Penny Karma gives soccer balls!

Nestled at 3550m (roughly 11,800ft) into Ecuador’s central highlands exists bright green countryside and a sweet little town named Salinas. We had followed long neglected traveler’s cravings for cheese and chocolates to the cooperative village. Since the 80’s, Salinas has been home to humble little factories that create only the highest quality products both for sale in their community shops and for export to locations including Italy and Japan. A small donation gave us an official tour for two of the Salinerito brand’s home bases. Collaboration in a place that would be struggling without their unity was energizing to watch in action. Happy to put our money where it counts, we loaded up on everything from twisted balls of mozzarella, to wool sweaters, to a small collection of locally created soccer balls.  We had hoped to donate the soccer balls through a US based organization to children in Ecuador. Unfortunately, the idea got lost in administrative details and we soon found ourselves on the bumpy road out of Salinas with soccer balls bouncing from our backs.




As we traveled south, Ecuador suddenly seemed to be bursting at the seams with soccer balls. Even the dustiest little pueblos and schools were blessed with a big stack of balls being sold from nearby convenience stores. Slowly the Salinas balls made their way across a border, through an unforgiving desert, and to a growing seaside town named Huanchaco.

Peruvians have quickly proven to be some of the friendliest people we have encountered along our path. Even the usually impersonal scene of a chaotic market has left us with memories of numerous new friendships and bellies full of gifted fruit. With trust in this nature, we set out with questions along Huanchaco’s malecon in search of children in need of soccer balls. A local restaurant that works closely with a volunteer organization called Otra Cosa was our first stop. The ex-pat owner sent us to find a man he had heard offers free soccer lessons in the area.


Juan Jose “JJ”, the owner of the beachfront Hostal Sudamerica, is a true character. His hostel offers creative volunteer opportunities including the free meal we’ll receive tonight after cooking for 15+. The good vibes flow right into the sound of the Pacific, and he often ends up with guests who have very much made themselves at home. The moment we met began the animated telling of his life story, a tale that has strung soccer along since his first kicks as a child outside of Lima. JJ’s passion for the game, something in the blood of every South American from what we’ve seen, has been the focus in his life. He played with A league US teams until the birth of his children, at which time he evolved into coach. In small US towns and big US cities, JJ taught private teams and organized all age summer camps. Three years ago he moved back to Peru, opened his hostel, and scouted a team of young local talent to guide. His boys are now nearing high school and he complains with a smile about their overconfident spirits and need for old school values—like gratitude. As he tells of his commitment to the kids that hang in a team photo behind his head, JJ brings to mind times where the frustration has given way to moments of recognition. While his team is decently furnished with donations from soccer clubs back in the US, our few soccer balls quickly stirred his excitement to join a small mission that might be enjoyed the way he once savored his first pair of soccer cleats.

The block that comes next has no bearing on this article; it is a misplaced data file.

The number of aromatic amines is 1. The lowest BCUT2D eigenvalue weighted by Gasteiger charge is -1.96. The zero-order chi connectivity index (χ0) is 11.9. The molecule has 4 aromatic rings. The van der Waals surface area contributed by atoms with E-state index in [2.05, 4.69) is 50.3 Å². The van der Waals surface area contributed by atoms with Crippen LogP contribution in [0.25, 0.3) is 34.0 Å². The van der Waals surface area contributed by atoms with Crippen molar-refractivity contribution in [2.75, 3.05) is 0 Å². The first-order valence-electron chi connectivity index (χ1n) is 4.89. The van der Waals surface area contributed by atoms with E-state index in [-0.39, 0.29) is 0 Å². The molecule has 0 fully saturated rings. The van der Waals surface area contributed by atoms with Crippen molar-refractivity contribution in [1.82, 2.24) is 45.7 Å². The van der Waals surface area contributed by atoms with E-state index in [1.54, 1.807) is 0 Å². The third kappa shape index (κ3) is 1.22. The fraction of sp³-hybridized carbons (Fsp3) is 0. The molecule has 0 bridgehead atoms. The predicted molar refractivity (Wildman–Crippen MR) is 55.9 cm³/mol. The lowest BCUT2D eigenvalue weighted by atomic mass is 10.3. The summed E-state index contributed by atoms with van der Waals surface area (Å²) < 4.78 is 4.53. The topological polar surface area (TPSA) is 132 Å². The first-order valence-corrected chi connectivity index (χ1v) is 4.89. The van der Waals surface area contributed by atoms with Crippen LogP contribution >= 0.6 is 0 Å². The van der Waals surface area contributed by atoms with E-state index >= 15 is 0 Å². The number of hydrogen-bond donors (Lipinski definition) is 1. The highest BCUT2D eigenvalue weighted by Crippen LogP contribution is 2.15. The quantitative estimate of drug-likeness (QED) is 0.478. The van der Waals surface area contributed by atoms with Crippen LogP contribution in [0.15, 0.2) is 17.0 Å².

The next morning we set out uphill into the heart of the village that persists beyond their increasingly tourist worn shore. Directions were asked until we found ourselves at the gate of a well-built school. Inside we could hear hundreds of children in the midst of recess. The principal and teachers greeted us comfortably and set us free in the playing crowds. JJ passed a big ball off to a group of boys who instantly posed proudly with their new possession in a way only a child with much experience glued to futbol games could pull off so smoothly. The ideal moment, though, was being able to upgrade a paper and tape ball that a group of girls had been tossing around with a bright white and blue handmade replacement. Nearly a month of patience (and a bit of extra weight) felt worth it in that courtyard.


Thank you to those who donate to our Penny Karma fund for making another moment possible. With only $23 we were able to support a close knit cooperative community and put smiles on the faces and entertainment into the hands of deserving kids growing up in a less gentle part of the world. Your sharing sparked sharing!

Fuel the fire and we’ll keep our eyes open. Make a donation today!

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One thought on “Penny Karma gives soccer balls!

  1. Dan and Elissa,

    This is the first time that we donated, but we just donated $100.00 to you Penny Karma. We so look forward to hearing of your adventures.

    As I said before, if you are in Merida, Mexico between January 4th or April 23rd, 2013, please email us and come visit or let us know and you can use the house if we don’t have it rented.

    Ellen and Tucker

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